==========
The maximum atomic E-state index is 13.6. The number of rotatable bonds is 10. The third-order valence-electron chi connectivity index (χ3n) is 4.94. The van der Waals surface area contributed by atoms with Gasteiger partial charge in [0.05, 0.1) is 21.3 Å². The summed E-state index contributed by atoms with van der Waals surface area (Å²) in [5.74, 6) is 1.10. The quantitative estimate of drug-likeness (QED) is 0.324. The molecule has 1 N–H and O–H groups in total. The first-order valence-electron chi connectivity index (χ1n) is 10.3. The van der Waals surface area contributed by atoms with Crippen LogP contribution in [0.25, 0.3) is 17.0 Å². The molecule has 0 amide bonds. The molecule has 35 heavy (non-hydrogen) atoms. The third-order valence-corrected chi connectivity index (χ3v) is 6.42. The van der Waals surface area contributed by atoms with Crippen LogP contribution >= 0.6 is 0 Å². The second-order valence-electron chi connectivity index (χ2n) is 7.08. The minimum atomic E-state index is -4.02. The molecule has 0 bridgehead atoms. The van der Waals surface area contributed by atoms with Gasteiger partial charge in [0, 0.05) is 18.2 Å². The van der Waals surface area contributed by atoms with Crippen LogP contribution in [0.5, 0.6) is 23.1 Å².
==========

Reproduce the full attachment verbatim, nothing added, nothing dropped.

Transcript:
The maximum atomic E-state index is 13.6. The number of rotatable bonds is 10. The third-order valence-electron chi connectivity index (χ3n) is 4.94. The van der Waals surface area contributed by atoms with Gasteiger partial charge in [0.05, 0.1) is 21.3 Å². The summed E-state index contributed by atoms with van der Waals surface area (Å²) in [5.74, 6) is 1.10. The quantitative estimate of drug-likeness (QED) is 0.324. The molecule has 1 N–H and O–H groups in total. The first-order valence-electron chi connectivity index (χ1n) is 10.3. The van der Waals surface area contributed by atoms with Crippen LogP contribution in [0.25, 0.3) is 17.0 Å². The molecule has 0 amide bonds. The molecule has 35 heavy (non-hydrogen) atoms. The third-order valence-corrected chi connectivity index (χ3v) is 6.42. The van der Waals surface area contributed by atoms with Crippen LogP contribution >= 0.6 is 0 Å². The second-order valence-electron chi connectivity index (χ2n) is 7.08. The minimum atomic E-state index is -4.02. The molecule has 0 bridgehead atoms. The van der Waals surface area contributed by atoms with Gasteiger partial charge in [0, 0.05) is 18.2 Å². The van der Waals surface area contributed by atoms with Crippen LogP contribution in [0.5, 0.6) is 23.1 Å².